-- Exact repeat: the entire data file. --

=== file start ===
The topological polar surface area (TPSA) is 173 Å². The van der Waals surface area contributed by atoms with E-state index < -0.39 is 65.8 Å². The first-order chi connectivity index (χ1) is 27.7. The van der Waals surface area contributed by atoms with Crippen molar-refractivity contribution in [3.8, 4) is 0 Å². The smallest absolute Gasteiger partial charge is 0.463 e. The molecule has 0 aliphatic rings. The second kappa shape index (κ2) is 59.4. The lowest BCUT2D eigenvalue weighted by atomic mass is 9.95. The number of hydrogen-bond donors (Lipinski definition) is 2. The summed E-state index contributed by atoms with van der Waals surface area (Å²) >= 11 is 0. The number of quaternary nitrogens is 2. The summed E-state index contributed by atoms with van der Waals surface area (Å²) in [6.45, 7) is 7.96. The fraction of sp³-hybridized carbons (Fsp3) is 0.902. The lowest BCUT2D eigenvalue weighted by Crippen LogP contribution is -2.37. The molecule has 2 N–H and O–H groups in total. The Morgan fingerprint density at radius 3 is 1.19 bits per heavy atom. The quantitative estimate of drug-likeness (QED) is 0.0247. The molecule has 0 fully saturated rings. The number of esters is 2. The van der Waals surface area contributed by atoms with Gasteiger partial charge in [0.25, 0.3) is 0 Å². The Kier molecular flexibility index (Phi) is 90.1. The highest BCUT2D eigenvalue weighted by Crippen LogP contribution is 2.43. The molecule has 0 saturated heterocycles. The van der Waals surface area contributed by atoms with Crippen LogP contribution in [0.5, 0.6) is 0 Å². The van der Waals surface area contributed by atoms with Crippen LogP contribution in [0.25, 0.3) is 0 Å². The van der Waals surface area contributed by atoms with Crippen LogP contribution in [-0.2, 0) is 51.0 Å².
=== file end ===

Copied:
The topological polar surface area (TPSA) is 173 Å². The van der Waals surface area contributed by atoms with E-state index < -0.39 is 65.8 Å². The first-order chi connectivity index (χ1) is 27.7. The van der Waals surface area contributed by atoms with Crippen molar-refractivity contribution in [3.8, 4) is 0 Å². The smallest absolute Gasteiger partial charge is 0.463 e. The molecule has 0 aliphatic rings. The second kappa shape index (κ2) is 59.4. The lowest BCUT2D eigenvalue weighted by atomic mass is 9.95. The number of hydrogen-bond donors (Lipinski definition) is 2. The summed E-state index contributed by atoms with van der Waals surface area (Å²) >= 11 is 0. The number of quaternary nitrogens is 2. The summed E-state index contributed by atoms with van der Waals surface area (Å²) in [6.45, 7) is 7.96. The fraction of sp³-hybridized carbons (Fsp3) is 0.902. The lowest BCUT2D eigenvalue weighted by Crippen LogP contribution is -2.37. The molecule has 2 N–H and O–H groups in total. The Morgan fingerprint density at radius 3 is 1.19 bits per heavy atom. The quantitative estimate of drug-likeness (QED) is 0.0247. The molecule has 0 fully saturated rings. The number of esters is 2. The van der Waals surface area contributed by atoms with Gasteiger partial charge in [0.25, 0.3) is 0 Å². The Kier molecular flexibility index (Phi) is 90.1. The highest BCUT2D eigenvalue weighted by Crippen LogP contribution is 2.43. The molecule has 0 saturated heterocycles. The van der Waals surface area contributed by atoms with Crippen LogP contribution in [0.5, 0.6) is 0 Å². The van der Waals surface area contributed by atoms with Crippen LogP contribution in [0.25, 0.3) is 0 Å². The van der Waals surface area contributed by atoms with Crippen LogP contribution in [-0.2, 0) is 51.0 Å².